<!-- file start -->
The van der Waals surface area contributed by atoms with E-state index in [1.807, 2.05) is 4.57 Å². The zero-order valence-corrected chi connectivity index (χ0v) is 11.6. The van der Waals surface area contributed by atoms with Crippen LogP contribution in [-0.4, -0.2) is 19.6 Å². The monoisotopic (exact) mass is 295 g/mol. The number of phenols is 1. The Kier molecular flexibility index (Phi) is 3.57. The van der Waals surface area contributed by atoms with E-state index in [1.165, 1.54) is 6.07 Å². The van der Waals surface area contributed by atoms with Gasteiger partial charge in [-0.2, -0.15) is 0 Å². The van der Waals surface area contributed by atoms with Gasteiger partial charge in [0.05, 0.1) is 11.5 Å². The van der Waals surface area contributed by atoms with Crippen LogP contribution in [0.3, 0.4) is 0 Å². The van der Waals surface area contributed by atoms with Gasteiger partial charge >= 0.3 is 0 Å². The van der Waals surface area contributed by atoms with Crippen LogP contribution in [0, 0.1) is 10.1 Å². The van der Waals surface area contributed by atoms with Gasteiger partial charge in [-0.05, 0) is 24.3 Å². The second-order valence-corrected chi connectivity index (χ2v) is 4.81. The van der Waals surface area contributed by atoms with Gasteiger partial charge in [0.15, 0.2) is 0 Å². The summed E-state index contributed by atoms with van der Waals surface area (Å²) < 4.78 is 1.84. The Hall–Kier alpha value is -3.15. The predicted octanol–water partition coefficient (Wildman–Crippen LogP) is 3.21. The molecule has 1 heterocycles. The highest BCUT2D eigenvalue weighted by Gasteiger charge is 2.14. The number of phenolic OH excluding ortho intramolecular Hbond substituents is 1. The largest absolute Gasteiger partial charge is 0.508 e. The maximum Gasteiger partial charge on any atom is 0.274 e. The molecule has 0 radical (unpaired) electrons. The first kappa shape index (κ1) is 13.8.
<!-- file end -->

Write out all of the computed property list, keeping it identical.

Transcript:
The van der Waals surface area contributed by atoms with E-state index in [1.807, 2.05) is 4.57 Å². The zero-order valence-corrected chi connectivity index (χ0v) is 11.6. The van der Waals surface area contributed by atoms with Crippen LogP contribution in [-0.4, -0.2) is 19.6 Å². The monoisotopic (exact) mass is 295 g/mol. The number of phenols is 1. The Kier molecular flexibility index (Phi) is 3.57. The van der Waals surface area contributed by atoms with E-state index in [1.165, 1.54) is 6.07 Å². The van der Waals surface area contributed by atoms with Gasteiger partial charge in [-0.2, -0.15) is 0 Å². The van der Waals surface area contributed by atoms with Gasteiger partial charge in [0.05, 0.1) is 11.5 Å². The van der Waals surface area contributed by atoms with Crippen LogP contribution in [0.3, 0.4) is 0 Å². The van der Waals surface area contributed by atoms with Gasteiger partial charge >= 0.3 is 0 Å². The van der Waals surface area contributed by atoms with Crippen LogP contribution in [0, 0.1) is 10.1 Å². The van der Waals surface area contributed by atoms with Gasteiger partial charge in [-0.05, 0) is 24.3 Å². The second-order valence-corrected chi connectivity index (χ2v) is 4.81. The van der Waals surface area contributed by atoms with Gasteiger partial charge in [0.15, 0.2) is 0 Å². The summed E-state index contributed by atoms with van der Waals surface area (Å²) < 4.78 is 1.84. The Hall–Kier alpha value is -3.15. The predicted octanol–water partition coefficient (Wildman–Crippen LogP) is 3.21. The molecule has 1 heterocycles. The highest BCUT2D eigenvalue weighted by Gasteiger charge is 2.14. The number of phenolic OH excluding ortho intramolecular Hbond substituents is 1. The largest absolute Gasteiger partial charge is 0.508 e. The maximum Gasteiger partial charge on any atom is 0.274 e. The molecule has 0 radical (unpaired) electrons. The first kappa shape index (κ1) is 13.8.